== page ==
Amid the growth of third-party food delivery apps during the pandemic, Deliverect has raised $150 million USD in Series D funding to help restaurants navigate an increasingly complex environment.
OMERS Ventures, which led Deliverect’s 2020 Series B round, reinvested as part of the startup’s all-equity, “majority primary” Series D financing, which closed earlier this month. The round was led by Coatue Management LLC and Alkeon Capital Management, and supported by OMERS, DST Global, Redpoint Ventures, Newion, and Smartfin. The fresh capital brings Deliverect’s total funding to $240 million, and lends the company a valuation of over $1.4 billion USD.
Deliverect aims to become “the backbone of digital foods.”
OMERS Ventures Managing Partner Jambu Palaniappan told BetaKit that Deliverect has a “massive macro opportunity” and “a really compelling vision.”
Palaniappan, who is based in the United Kingdom and sits on Deliverect’s board of directors, said that OMERS invested in Deliverect for two main reasons: the firm saw “a complicated and challenging delivery world for restaurants,” and an opportunity to help these restaurants manage orders across different platforms.
“The structural shift to e-commerce, online ordering, and delivery—those tailwinds existed before the pandemic, they’ve only accelerated, and I don’t think they’re going away,” said Palaniappan.
The round follows a period of significant growth for the Belgian firm, which has strong Canadian connections and presence. Deliverect processed one and a half million orders per week in 2021 alone, as demand for online ordering platforms skyrocketed during COVID-19.
Founded in 2018 by a group of ex-Lightspeed leaders, Deliverect offers a software platform that automates restaurants’ online order flow, integrating delivery, table app, and takeout requests from services like Uber Eats and Grubhub into restaurants’ existing POS or delivery manager applications.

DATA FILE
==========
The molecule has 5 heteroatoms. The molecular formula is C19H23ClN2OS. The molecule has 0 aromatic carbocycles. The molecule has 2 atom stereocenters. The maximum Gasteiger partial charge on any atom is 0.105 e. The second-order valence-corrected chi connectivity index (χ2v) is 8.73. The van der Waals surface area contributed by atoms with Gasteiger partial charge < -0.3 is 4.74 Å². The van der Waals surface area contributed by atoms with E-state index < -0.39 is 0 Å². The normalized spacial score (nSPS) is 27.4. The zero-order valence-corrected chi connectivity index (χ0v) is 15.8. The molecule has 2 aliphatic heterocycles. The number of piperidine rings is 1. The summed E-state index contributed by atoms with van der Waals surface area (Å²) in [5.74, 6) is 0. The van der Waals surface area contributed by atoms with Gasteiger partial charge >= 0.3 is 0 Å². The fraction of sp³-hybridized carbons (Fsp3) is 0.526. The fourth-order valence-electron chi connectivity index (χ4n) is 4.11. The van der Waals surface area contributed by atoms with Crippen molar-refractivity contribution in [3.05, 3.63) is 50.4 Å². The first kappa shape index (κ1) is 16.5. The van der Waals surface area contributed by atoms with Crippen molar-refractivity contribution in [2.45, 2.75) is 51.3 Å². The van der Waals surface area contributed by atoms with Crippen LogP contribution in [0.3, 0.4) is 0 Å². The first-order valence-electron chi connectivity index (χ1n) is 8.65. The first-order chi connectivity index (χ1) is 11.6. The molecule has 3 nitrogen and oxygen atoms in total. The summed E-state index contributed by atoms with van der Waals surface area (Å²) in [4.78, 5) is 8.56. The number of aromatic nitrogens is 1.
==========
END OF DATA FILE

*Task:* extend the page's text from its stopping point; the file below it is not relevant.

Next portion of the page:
Armed with fresh funding, Deliverect plans to build on its recent growth by expanding its product portfolio, as the firm looks to scale to serve “hundreds of thousands of establishments,” including not just restaurants—where it got its start—but also convenience and grocery stores.
Deliverect co-founder and CEO Zhong Xu told BetaKit that Deliverect aims to become the “backbone of digital foods,” adding that the startup wants to build out the infrastructure to “to power 100,000 restaurants.”
Xu attributed some of the startup’s recent growth to the diversity of its customer base. “I think what has made us grow very quickly is that we don’t only play in the segment of very large enterprise restaurants,” he said. “We help a lot of small and medium restaurants … [and] besides even the restaurant space we are also quite strong in quick commerce.”
Palaniappan said he sees “a lot” of opportunity for Deliverect in capturing a larger slice of the grocery and consumer-packaged goods markets.
Deliverect is part of an OMERS Ventures portfolio that includes fellow restaurant software startup TouchBistro, which is based in Toronto, matching up with the firm’s focus on foodtech firms.
Deliverect’s clients range from small, independent restaurants to large global chains like KFC, Chipotle, Taco Bell, and Burger King. The startup serves over 20,000 locations across 30 markets, and recently surpassed 100 million total orders processed to date.
The Belgian-founded startup has “a strong connection with Canada,” where it launched in spring 2020 and has since partnered with Digital Main Street. For one, the company’s founding team includes a group of former Lightspeed leaders, like Canadian co-founder and CRO Jerome Laredo.
Deliverect has also invested heavily in the country: today, over a fifth of Deliverect’s total employees—85 members of the firm’s 380-person team—are based in Canada.
Many of these workers are based in Toronto, which serves as the startup’s “hub for the Americas.” Deliverect currently has teams dedicated to product development, marketing, partnerships, sales, and customer success support in the city.
Noah Hayes, Deliverect’s general manager of United States and Canada, told BetaKit that the startup has chosen to invest in Toronto for a few reasons, including the region’s reputation as “an amazing centre for tech talent,” strong support ecosystem, and OMERS’ backing, adding that the move also “made sense” from a product and partnerships perspective.
With its Series D capital, the Belgian startup aims to double its Canadian headcount and increase its overall ranks to around 600 by the end of 2022.
Feature image courtesy of Deliverect